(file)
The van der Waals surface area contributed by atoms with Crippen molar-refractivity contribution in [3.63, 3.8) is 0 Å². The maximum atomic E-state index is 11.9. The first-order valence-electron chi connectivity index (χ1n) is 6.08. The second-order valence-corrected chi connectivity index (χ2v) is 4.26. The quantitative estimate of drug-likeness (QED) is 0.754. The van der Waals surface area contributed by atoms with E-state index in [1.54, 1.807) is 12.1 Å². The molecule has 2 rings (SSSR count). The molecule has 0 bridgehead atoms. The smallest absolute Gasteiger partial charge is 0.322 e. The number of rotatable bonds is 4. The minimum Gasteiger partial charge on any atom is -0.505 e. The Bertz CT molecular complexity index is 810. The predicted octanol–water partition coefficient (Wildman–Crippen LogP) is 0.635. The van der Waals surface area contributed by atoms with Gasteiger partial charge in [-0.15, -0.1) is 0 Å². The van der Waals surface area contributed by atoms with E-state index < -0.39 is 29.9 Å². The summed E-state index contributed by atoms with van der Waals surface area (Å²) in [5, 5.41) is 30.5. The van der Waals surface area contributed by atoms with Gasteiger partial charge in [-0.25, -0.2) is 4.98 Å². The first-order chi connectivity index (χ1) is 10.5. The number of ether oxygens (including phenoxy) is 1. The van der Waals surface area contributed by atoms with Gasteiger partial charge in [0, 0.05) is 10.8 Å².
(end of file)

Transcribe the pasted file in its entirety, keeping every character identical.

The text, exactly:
The van der Waals surface area contributed by atoms with Crippen molar-refractivity contribution in [3.63, 3.8) is 0 Å². The maximum atomic E-state index is 11.9. The first-order valence-electron chi connectivity index (χ1n) is 6.08. The second-order valence-corrected chi connectivity index (χ2v) is 4.26. The quantitative estimate of drug-likeness (QED) is 0.754. The van der Waals surface area contributed by atoms with E-state index in [1.54, 1.807) is 12.1 Å². The molecule has 2 rings (SSSR count). The molecule has 0 bridgehead atoms. The smallest absolute Gasteiger partial charge is 0.322 e. The number of rotatable bonds is 4. The minimum Gasteiger partial charge on any atom is -0.505 e. The Bertz CT molecular complexity index is 810. The predicted octanol–water partition coefficient (Wildman–Crippen LogP) is 0.635. The van der Waals surface area contributed by atoms with Gasteiger partial charge in [-0.15, -0.1) is 0 Å². The van der Waals surface area contributed by atoms with E-state index < -0.39 is 29.9 Å². The summed E-state index contributed by atoms with van der Waals surface area (Å²) in [5, 5.41) is 30.5. The van der Waals surface area contributed by atoms with Gasteiger partial charge in [-0.25, -0.2) is 4.98 Å². The first-order chi connectivity index (χ1) is 10.5. The number of ether oxygens (including phenoxy) is 1. The van der Waals surface area contributed by atoms with Gasteiger partial charge in [0, 0.05) is 10.8 Å².